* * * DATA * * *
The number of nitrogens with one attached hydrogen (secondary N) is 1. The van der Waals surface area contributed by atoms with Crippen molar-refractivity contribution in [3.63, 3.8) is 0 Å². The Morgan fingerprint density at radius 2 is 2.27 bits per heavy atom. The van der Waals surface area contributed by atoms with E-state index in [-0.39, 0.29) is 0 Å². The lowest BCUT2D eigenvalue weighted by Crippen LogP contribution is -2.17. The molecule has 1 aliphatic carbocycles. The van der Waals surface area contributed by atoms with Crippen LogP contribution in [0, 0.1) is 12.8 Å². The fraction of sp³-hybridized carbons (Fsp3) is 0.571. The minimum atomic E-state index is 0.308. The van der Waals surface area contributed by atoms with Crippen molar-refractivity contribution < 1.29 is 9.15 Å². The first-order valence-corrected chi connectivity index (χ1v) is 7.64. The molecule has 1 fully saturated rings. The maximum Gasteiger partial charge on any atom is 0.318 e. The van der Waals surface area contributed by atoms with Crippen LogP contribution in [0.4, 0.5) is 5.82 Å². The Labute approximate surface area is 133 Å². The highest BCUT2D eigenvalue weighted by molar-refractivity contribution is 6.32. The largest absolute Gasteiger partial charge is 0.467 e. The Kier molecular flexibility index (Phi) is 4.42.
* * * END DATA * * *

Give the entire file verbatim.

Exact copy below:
The number of nitrogens with one attached hydrogen (secondary N) is 1. The van der Waals surface area contributed by atoms with Crippen molar-refractivity contribution in [3.63, 3.8) is 0 Å². The Morgan fingerprint density at radius 2 is 2.27 bits per heavy atom. The van der Waals surface area contributed by atoms with E-state index in [-0.39, 0.29) is 0 Å². The lowest BCUT2D eigenvalue weighted by Crippen LogP contribution is -2.17. The molecule has 1 aliphatic carbocycles. The van der Waals surface area contributed by atoms with Crippen LogP contribution in [0, 0.1) is 12.8 Å². The fraction of sp³-hybridized carbons (Fsp3) is 0.571. The minimum atomic E-state index is 0.308. The van der Waals surface area contributed by atoms with Crippen molar-refractivity contribution < 1.29 is 9.15 Å². The first-order valence-corrected chi connectivity index (χ1v) is 7.64. The molecule has 1 fully saturated rings. The maximum Gasteiger partial charge on any atom is 0.318 e. The van der Waals surface area contributed by atoms with Crippen LogP contribution in [0.4, 0.5) is 5.82 Å². The Labute approximate surface area is 133 Å². The highest BCUT2D eigenvalue weighted by molar-refractivity contribution is 6.32. The largest absolute Gasteiger partial charge is 0.467 e. The Kier molecular flexibility index (Phi) is 4.42.